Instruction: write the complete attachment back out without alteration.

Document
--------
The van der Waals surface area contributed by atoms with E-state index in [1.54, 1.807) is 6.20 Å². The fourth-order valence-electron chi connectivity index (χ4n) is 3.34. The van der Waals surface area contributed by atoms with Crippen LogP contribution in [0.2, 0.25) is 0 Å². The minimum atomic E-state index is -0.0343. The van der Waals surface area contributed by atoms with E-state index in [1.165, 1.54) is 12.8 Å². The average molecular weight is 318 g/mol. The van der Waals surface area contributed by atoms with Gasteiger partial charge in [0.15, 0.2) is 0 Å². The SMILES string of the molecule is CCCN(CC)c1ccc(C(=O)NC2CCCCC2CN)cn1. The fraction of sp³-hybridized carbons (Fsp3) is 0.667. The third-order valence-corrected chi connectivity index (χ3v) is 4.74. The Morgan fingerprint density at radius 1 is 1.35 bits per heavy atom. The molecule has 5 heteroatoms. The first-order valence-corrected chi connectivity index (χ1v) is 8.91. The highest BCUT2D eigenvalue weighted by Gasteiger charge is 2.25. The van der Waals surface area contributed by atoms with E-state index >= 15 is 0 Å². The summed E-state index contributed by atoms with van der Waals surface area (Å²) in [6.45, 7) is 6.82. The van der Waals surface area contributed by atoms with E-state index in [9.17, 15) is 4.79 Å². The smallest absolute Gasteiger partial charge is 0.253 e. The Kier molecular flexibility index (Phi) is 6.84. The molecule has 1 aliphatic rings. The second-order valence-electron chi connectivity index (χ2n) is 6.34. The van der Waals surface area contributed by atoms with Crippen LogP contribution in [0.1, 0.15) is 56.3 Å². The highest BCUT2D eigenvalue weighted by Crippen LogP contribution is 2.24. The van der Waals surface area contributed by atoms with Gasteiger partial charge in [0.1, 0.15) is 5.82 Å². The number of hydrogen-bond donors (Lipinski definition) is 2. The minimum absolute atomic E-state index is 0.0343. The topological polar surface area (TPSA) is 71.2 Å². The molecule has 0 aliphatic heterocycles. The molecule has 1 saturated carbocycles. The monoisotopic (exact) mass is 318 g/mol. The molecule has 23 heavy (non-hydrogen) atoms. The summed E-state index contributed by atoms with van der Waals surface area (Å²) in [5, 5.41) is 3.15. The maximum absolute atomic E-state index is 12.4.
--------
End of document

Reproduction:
The van der Waals surface area contributed by atoms with E-state index in [1.54, 1.807) is 6.20 Å². The fourth-order valence-electron chi connectivity index (χ4n) is 3.34. The van der Waals surface area contributed by atoms with Crippen LogP contribution in [0.2, 0.25) is 0 Å². The minimum atomic E-state index is -0.0343. The van der Waals surface area contributed by atoms with E-state index in [1.165, 1.54) is 12.8 Å². The average molecular weight is 318 g/mol. The van der Waals surface area contributed by atoms with Gasteiger partial charge in [0.15, 0.2) is 0 Å². The SMILES string of the molecule is CCCN(CC)c1ccc(C(=O)NC2CCCCC2CN)cn1. The fraction of sp³-hybridized carbons (Fsp3) is 0.667. The third-order valence-corrected chi connectivity index (χ3v) is 4.74. The Morgan fingerprint density at radius 1 is 1.35 bits per heavy atom. The molecule has 5 heteroatoms. The first-order valence-corrected chi connectivity index (χ1v) is 8.91. The highest BCUT2D eigenvalue weighted by Gasteiger charge is 2.25. The van der Waals surface area contributed by atoms with E-state index >= 15 is 0 Å². The summed E-state index contributed by atoms with van der Waals surface area (Å²) in [6.45, 7) is 6.82. The van der Waals surface area contributed by atoms with E-state index in [9.17, 15) is 4.79 Å². The smallest absolute Gasteiger partial charge is 0.253 e. The Kier molecular flexibility index (Phi) is 6.84. The molecule has 1 aliphatic rings. The second-order valence-electron chi connectivity index (χ2n) is 6.34. The van der Waals surface area contributed by atoms with Crippen LogP contribution in [0.1, 0.15) is 56.3 Å². The highest BCUT2D eigenvalue weighted by Crippen LogP contribution is 2.24. The van der Waals surface area contributed by atoms with Gasteiger partial charge in [0.1, 0.15) is 5.82 Å². The number of hydrogen-bond donors (Lipinski definition) is 2. The minimum absolute atomic E-state index is 0.0343. The topological polar surface area (TPSA) is 71.2 Å². The molecule has 0 aliphatic heterocycles. The molecule has 1 saturated carbocycles. The monoisotopic (exact) mass is 318 g/mol. The molecule has 23 heavy (non-hydrogen) atoms. The summed E-state index contributed by atoms with van der Waals surface area (Å²) in [5, 5.41) is 3.15. The maximum absolute atomic E-state index is 12.4.